Interview: Deborah Cadman is steering the county through tough times

Deborah Cadman CEO of Suffolk County Council
Deborah Cadman CEO of Suffolk County Council
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With austerity entrenched and local Government funding dwindling, Suffolk County Council’s chief executive Deborah Cadman faces a massive challenge – how do you shave £156 million from the authority’s budget over four years?

Service delivery will change and job losses are inevitable but, she insists, it won’t be a ‘slash and burn’ approach.

Collaboration is key – talking to district and borough councils about joining up services such as back office work as well as liaising with other public sector organisations.

Then there’s transformation – managing demand for ‘high cost services’ like adult and social care. One example Ms Cadman gives is supporting the elderly to stay in their homes for longer by working with a range of community organisations.

Finally, it’s about being ‘more innovative’ – asking the Government to lift legal constraints and enabling the council to introduce or raise ‘appropriate charges’ for some services such as concessionary travel journeys.

Ms Cadman explains: “What we’ve found is a lot of residents are prepared to make a nominal payment for a service if it means the service is preserved.”

But job losses cannot be ruled out.

“I would be disingenuous if I said there would be no reductions in posts but what I don’t want to do is to create some sense of hysteria in the organisation. I need staff really focused.

“The organisation will need to be smaller - because we will change the way in which we do things there will be a reduction of posts. It will be done in a well-managed, strategic way where staff are treated well.”

Straight talking and reasonable, tough and approachable – Ms Cadman’s down-to-earth style was moulded through 28 years’ experience in the public sector.

It was a testing start working in a male dominated engineering department in Newham fresh from university. She remembers: “It was a case of developing confidence otherwise you would kind of get lost really, with all these men who were a bit challenging. It was tough at the time but a really good experience.”

Another eye-opener saw her working in a voluntary organisation in Handsworth trying to get young black people into work.

“I was really disappointed – I was trying to get them to do a training scheme for £24 a week and they were saying ‘we can clear almost £500 on the streets dealing drugs’. I then realised it was all about giving people hope and opportunities. It was about jobs.”

After completing a masters degree in economics, she joined Birmingham City Council’s economic department before moving to the North East to take on more senior roles – head of corporate policy and assistant chief executive at Redcar and Cleveland borough.

“I worked with massive deprivation in the North East,” Ms Cadman reveals. “That kind of poverty was nothing I had ever experienced.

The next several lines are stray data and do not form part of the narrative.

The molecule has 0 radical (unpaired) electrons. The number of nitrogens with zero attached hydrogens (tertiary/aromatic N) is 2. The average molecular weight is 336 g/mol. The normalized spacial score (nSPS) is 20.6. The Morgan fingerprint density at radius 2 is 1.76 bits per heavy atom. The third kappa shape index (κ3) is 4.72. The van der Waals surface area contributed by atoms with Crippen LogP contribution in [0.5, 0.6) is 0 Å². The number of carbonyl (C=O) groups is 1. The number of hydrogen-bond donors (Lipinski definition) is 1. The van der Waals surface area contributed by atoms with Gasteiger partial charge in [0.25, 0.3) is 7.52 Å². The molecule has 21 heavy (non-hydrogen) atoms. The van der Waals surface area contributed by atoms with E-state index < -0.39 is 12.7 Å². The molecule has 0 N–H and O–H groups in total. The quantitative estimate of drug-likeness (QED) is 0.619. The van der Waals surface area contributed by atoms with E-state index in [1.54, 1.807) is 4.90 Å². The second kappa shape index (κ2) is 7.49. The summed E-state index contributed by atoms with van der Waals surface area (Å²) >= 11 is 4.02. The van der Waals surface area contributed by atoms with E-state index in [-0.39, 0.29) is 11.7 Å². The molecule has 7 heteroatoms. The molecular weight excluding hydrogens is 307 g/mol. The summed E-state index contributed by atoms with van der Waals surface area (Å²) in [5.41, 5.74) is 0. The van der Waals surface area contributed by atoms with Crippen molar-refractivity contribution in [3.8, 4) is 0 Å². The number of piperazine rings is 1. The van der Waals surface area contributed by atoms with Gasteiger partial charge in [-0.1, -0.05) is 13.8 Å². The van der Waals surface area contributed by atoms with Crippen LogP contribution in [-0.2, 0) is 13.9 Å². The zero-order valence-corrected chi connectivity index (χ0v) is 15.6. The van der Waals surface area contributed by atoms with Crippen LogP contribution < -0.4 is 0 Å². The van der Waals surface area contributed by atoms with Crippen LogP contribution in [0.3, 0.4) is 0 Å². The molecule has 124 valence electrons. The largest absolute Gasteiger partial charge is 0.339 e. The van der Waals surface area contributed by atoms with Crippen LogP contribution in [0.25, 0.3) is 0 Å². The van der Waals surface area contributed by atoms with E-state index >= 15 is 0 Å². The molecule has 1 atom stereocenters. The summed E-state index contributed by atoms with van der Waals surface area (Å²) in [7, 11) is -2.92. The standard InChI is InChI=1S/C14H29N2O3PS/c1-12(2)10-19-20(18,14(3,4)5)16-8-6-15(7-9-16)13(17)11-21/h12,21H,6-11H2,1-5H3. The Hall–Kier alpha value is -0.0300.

There she rubbed shoulders with Redcar’s Labour MP Mo Mowlam, who had a great impact on her leadership style. “She taught me you don’t have to be horrible to be successful. It’s about being real and authentic.”

Ms Cadman then joined central Government and helped set up the best value inspectorate at the Audit Commission.

Hungry to get back into local Government, the mother of two became chief executive of St Edmundsbury Borough Council and the effects can still be felt today from the building of the arc shopping centre to the transfer of housing stock. In the ‘most amazing journey’, she led the authority from a fair to excellent government rating.

After six years she was ready for a new challenge and took the top job at the now defunct East of England Development Agency (EEDA) while her husband, Geoff Rivers, succeeded her at St Edmundsbury. In 2010/11, EEDA supported the creation of 8,800 jobs and 2,800 new businesses.

As EEDA was being wound up, Suffolk County Council’s chief executive Andrea Hill made a dramatic exit.

The controversial figure caused a furore with her £218,000 salary while spearheading the outsourcing of services.

When Ms Cadman took over, she had to help boost the authority’s flagging trajectory.

She explains: “The county council wasn’t broken, it was just derailed because despite all the troubles the county was still able to deliver some really good services. The organisation just needed a bit of stability and to refocus. It was about spending time with staff allowing them to talk about what happened. It was very clear that actually they had to be part of the solution. The feeling was staff had not been engaged and taken along with it so they felt it was being done to them rather than with them. They didn’t like the way the public were being treated.”

In terms of services, ‘it wasn’t just about cutting and running’ but working with an organisation, being clear about what the council wanted to commission and supporting it during its start up until they become sustainable.

Ms Cadman took the reins at a reduced £155,000 salary. What does she say to those who think it is still too much in such austere times?

“The fact I was prepared to accept a salary £63,000 less than my predecessor demonstrates I’ve got a sense of reality. I still accept for many it’s a king’s ransom. I’m also clear that I need to be held accountable for delivery and I’m comfortable with that.”

What does the future hold?

She says: “This is absolutely my dream job. This isn’t a job for the faint-hearted. I’m in it for the long haul. Certainly we’re not going to see much light at the end of the tunnel before, I would say, 2018/19. I’ve been in the public sector for 28 years and it’s the most challenging period. When you’re faced with really big challenges it does cause people to be really innovative and creative. That’s been really exciting for me to be able to do things in a different and creative and exciting way.”